International degree mobility in Library and Information Science

Vera Hillebrand, Elke Greifeneder



This study examines whether a brain drain exists in LIS and explores the patterns of geographical mobility of researchers. Brain drain or brain gain describes the migration of scientists from their home country to another. The results are based on a quantitative dataset of 877 active LIS researchers who have been involved in the 2014 to 2016 iConferences. The study reveals two alarming trends: the American LIS researchers rarely ever leave their continent and might lack international exposure. On the other hand, researchers from Asia and Europe show a high rate of mobility towards North America. In particular, the next generation of LIS researchers are currently receiving their education in North America. 94.3 % of all PhD students in the sample currently live in the US and may never return. One important pull factor seems to be the possibility of studying in English. If foreign students decide to come to Europe, they go to Ireland or the United Kingdom.


mobility; education; LIS; brain drain; lingua franca

Full Text:



Bogers, Toine, and Greifeneder, Elke. 2016. "The iSchool community: A case study of iConference Reviews" iConference Proceedings.

Ca-ibano, Carolina, Javier Otamendi, and Francisco Solís. 2011. "International temporary mobility of researchers: A cross-discipline study." Scientometrics 89:653–675.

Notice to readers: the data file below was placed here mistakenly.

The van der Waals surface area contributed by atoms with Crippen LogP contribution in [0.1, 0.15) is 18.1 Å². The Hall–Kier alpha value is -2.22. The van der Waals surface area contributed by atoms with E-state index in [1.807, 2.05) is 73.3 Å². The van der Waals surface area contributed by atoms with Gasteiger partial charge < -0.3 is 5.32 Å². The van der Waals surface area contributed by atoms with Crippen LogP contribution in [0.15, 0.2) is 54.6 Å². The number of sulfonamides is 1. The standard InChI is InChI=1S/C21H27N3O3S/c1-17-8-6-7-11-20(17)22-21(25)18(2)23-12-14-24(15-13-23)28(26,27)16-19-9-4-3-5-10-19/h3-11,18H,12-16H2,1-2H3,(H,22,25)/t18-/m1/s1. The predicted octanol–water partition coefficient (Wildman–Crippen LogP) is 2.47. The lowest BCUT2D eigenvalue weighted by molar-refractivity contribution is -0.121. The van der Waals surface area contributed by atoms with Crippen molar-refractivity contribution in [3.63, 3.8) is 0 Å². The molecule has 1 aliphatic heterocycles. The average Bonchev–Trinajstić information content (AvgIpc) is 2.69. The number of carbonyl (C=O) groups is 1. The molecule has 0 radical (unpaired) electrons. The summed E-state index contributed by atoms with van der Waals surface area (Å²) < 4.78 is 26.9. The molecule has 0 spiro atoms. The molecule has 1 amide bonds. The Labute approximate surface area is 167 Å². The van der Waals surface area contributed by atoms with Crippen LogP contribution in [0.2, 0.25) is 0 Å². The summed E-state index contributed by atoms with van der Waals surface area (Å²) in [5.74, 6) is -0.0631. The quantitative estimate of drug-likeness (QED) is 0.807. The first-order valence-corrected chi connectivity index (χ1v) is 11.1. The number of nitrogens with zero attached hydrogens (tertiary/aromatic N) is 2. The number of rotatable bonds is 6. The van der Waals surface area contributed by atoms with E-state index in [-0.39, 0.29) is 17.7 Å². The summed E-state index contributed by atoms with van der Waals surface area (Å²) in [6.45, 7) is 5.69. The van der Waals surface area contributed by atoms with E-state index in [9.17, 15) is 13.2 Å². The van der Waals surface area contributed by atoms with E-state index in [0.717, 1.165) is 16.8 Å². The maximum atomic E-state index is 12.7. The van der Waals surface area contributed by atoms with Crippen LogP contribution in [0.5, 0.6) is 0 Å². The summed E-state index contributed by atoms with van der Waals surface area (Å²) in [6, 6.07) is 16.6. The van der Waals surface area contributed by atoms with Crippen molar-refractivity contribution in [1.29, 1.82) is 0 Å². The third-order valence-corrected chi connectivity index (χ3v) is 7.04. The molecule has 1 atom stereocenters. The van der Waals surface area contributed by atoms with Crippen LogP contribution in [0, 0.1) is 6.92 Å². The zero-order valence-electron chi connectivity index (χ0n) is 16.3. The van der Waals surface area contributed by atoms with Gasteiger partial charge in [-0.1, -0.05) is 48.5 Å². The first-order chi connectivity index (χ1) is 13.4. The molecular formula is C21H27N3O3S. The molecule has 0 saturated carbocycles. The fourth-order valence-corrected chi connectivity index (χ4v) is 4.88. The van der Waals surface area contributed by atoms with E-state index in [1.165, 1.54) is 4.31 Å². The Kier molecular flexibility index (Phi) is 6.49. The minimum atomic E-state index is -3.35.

Ca-ibano, Carolina, Javier Otamendi, and Inéd Andújar. 2008. "Measuring and assessing researcher mobility from CV analysis: The case of the Ramón y Cajal programme in Spain." Research Evaluation 17:17–31.

Criscuolo, Paola. 2005. "On the road again: Researcher mobility inside the R%26D network." Research Policy 34:1350–1365.

Furukawa, Takao, Nobuyuki Shirakawa, Kumi Okuwada, and Kazuya Sasaki. 2012. "International mobility of researchers in robotics, computer vision and electron devices: A quantitative and comparative analysis." Scientometrics 91:185–202.

Jonkers, Koen, and Robert Tijssen. 2008. "Chinese researchers returning home. Impacts of international mobility on research collaboration and scientific productivity." Scientometrics 77:309–333.

Laudel, Grit. 2003. "Studying the brain drain: Can bibliometric methods help?" Scientometrics 57:215–237.

Laudel, Grit. 2005. "Migration Currents Among the Scientific Elite." Minerva 43:377–395.

Marginson, Simon. 2006. "Dynamics of National and Global Competition in Higher Education." Higher Education 52: 1–39.

Marmolejo-Leyva, Rafael, Miguel Angel Perez-Angon, and Jane M. Russell. 2015. "Mobility and international collaboration: Case of the Mexican scientific diaspora." PloS one 10. doi: 10.1371/0126720.

Murphy-Lejeune, Elizabeth. 2003. Student mobility and narrative in Europe: The new strangers. London, New York: Routledge.

OECD. 2008. The global competition for talent: Mobility of the highly skilled. OECD Publishing.

Sandström, Ulf. 2009. "Combining curriculum vitae and bibliometric analysis: Mobility, gender and research performance." Research Evaluation 18: 135–142.

Veugelers, Reinhilde, and Linda van Bouwel. 2015. "The effects of international mobility on European researchers: comparing intra-EU and U.S. mobility." Research in Higher Education 56:360–377.


Article Metrics

Metrics Loading ...

Metrics powered by PLOS ALM


  • There are currently no refbacks.

Creative Commons License
This work is licensed under a Creative Commons Attribution 4.0 International License.

Libellarium (Online). ISSN 1846-9213 © 2008


Creative Commons License
This work is licensed under a Creative Commons Attribution 4.0 International License.